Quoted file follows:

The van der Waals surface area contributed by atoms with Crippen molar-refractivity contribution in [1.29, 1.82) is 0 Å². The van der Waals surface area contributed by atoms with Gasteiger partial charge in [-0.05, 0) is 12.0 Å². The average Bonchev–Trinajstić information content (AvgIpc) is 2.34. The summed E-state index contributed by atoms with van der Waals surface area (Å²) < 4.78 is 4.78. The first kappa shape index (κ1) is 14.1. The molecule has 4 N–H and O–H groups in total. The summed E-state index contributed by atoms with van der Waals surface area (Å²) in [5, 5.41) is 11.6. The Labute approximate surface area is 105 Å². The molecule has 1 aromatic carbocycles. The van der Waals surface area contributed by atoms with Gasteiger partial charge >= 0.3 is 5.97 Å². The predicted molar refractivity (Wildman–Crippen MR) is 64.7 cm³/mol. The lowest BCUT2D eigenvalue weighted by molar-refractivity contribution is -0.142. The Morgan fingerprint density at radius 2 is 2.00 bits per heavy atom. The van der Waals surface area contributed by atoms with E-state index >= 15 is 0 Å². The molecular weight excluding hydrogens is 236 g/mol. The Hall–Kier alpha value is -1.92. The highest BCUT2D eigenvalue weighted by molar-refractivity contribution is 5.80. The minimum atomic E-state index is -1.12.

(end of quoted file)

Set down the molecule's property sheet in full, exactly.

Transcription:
The van der Waals surface area contributed by atoms with Crippen molar-refractivity contribution in [1.29, 1.82) is 0 Å². The van der Waals surface area contributed by atoms with Gasteiger partial charge in [-0.05, 0) is 12.0 Å². The average Bonchev–Trinajstić information content (AvgIpc) is 2.34. The summed E-state index contributed by atoms with van der Waals surface area (Å²) < 4.78 is 4.78. The first kappa shape index (κ1) is 14.1. The molecule has 4 N–H and O–H groups in total. The summed E-state index contributed by atoms with van der Waals surface area (Å²) in [5, 5.41) is 11.6. The Labute approximate surface area is 105 Å². The molecule has 1 aromatic carbocycles. The van der Waals surface area contributed by atoms with Gasteiger partial charge >= 0.3 is 5.97 Å². The predicted molar refractivity (Wildman–Crippen MR) is 64.7 cm³/mol. The lowest BCUT2D eigenvalue weighted by molar-refractivity contribution is -0.142. The Morgan fingerprint density at radius 2 is 2.00 bits per heavy atom. The van der Waals surface area contributed by atoms with E-state index >= 15 is 0 Å². The molecular weight excluding hydrogens is 236 g/mol. The Hall–Kier alpha value is -1.92. The highest BCUT2D eigenvalue weighted by molar-refractivity contribution is 5.80. The minimum atomic E-state index is -1.12.